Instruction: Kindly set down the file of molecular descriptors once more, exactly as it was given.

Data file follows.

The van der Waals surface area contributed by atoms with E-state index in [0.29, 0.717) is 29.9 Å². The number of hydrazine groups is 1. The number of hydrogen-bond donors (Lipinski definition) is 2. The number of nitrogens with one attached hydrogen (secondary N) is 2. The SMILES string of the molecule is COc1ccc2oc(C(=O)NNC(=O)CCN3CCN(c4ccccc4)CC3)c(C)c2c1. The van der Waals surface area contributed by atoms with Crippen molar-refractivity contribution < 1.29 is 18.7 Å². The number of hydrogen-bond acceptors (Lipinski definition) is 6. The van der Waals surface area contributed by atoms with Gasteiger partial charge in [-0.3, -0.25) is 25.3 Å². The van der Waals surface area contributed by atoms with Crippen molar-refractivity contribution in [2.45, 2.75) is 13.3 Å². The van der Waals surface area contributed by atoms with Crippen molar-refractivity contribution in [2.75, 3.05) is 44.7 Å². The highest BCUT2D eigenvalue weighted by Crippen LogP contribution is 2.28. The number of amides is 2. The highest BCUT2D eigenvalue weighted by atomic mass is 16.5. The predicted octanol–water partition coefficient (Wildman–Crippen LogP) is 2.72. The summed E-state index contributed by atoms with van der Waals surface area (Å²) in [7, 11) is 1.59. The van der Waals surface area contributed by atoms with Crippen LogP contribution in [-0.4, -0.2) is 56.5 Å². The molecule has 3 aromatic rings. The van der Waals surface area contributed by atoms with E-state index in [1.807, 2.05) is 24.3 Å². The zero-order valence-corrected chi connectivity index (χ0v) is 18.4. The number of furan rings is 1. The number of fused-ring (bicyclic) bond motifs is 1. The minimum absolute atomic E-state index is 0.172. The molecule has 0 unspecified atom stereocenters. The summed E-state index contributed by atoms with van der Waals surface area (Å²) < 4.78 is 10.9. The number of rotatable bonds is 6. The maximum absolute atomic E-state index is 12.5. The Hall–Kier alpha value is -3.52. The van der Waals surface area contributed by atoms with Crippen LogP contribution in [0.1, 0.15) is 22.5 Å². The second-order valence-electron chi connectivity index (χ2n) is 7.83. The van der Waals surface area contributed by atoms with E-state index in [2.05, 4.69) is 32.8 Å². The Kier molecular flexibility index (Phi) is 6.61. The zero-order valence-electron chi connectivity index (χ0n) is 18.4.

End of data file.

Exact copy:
The van der Waals surface area contributed by atoms with E-state index in [0.29, 0.717) is 29.9 Å². The number of hydrazine groups is 1. The number of hydrogen-bond donors (Lipinski definition) is 2. The number of nitrogens with one attached hydrogen (secondary N) is 2. The SMILES string of the molecule is COc1ccc2oc(C(=O)NNC(=O)CCN3CCN(c4ccccc4)CC3)c(C)c2c1. The van der Waals surface area contributed by atoms with Crippen molar-refractivity contribution < 1.29 is 18.7 Å². The number of hydrogen-bond acceptors (Lipinski definition) is 6. The van der Waals surface area contributed by atoms with Gasteiger partial charge in [-0.3, -0.25) is 25.3 Å². The van der Waals surface area contributed by atoms with Crippen molar-refractivity contribution in [2.45, 2.75) is 13.3 Å². The van der Waals surface area contributed by atoms with Crippen molar-refractivity contribution in [2.75, 3.05) is 44.7 Å². The highest BCUT2D eigenvalue weighted by Crippen LogP contribution is 2.28. The number of amides is 2. The highest BCUT2D eigenvalue weighted by atomic mass is 16.5. The predicted octanol–water partition coefficient (Wildman–Crippen LogP) is 2.72. The summed E-state index contributed by atoms with van der Waals surface area (Å²) in [7, 11) is 1.59. The van der Waals surface area contributed by atoms with Crippen LogP contribution in [-0.4, -0.2) is 56.5 Å². The molecule has 3 aromatic rings. The van der Waals surface area contributed by atoms with E-state index in [1.807, 2.05) is 24.3 Å². The zero-order valence-corrected chi connectivity index (χ0v) is 18.4. The number of furan rings is 1. The number of fused-ring (bicyclic) bond motifs is 1. The minimum absolute atomic E-state index is 0.172. The molecule has 0 unspecified atom stereocenters. The summed E-state index contributed by atoms with van der Waals surface area (Å²) < 4.78 is 10.9. The number of rotatable bonds is 6. The maximum absolute atomic E-state index is 12.5. The Hall–Kier alpha value is -3.52. The van der Waals surface area contributed by atoms with Crippen LogP contribution in [0.1, 0.15) is 22.5 Å². The second-order valence-electron chi connectivity index (χ2n) is 7.83. The van der Waals surface area contributed by atoms with E-state index in [2.05, 4.69) is 32.8 Å². The Kier molecular flexibility index (Phi) is 6.61. The zero-order valence-electron chi connectivity index (χ0n) is 18.4.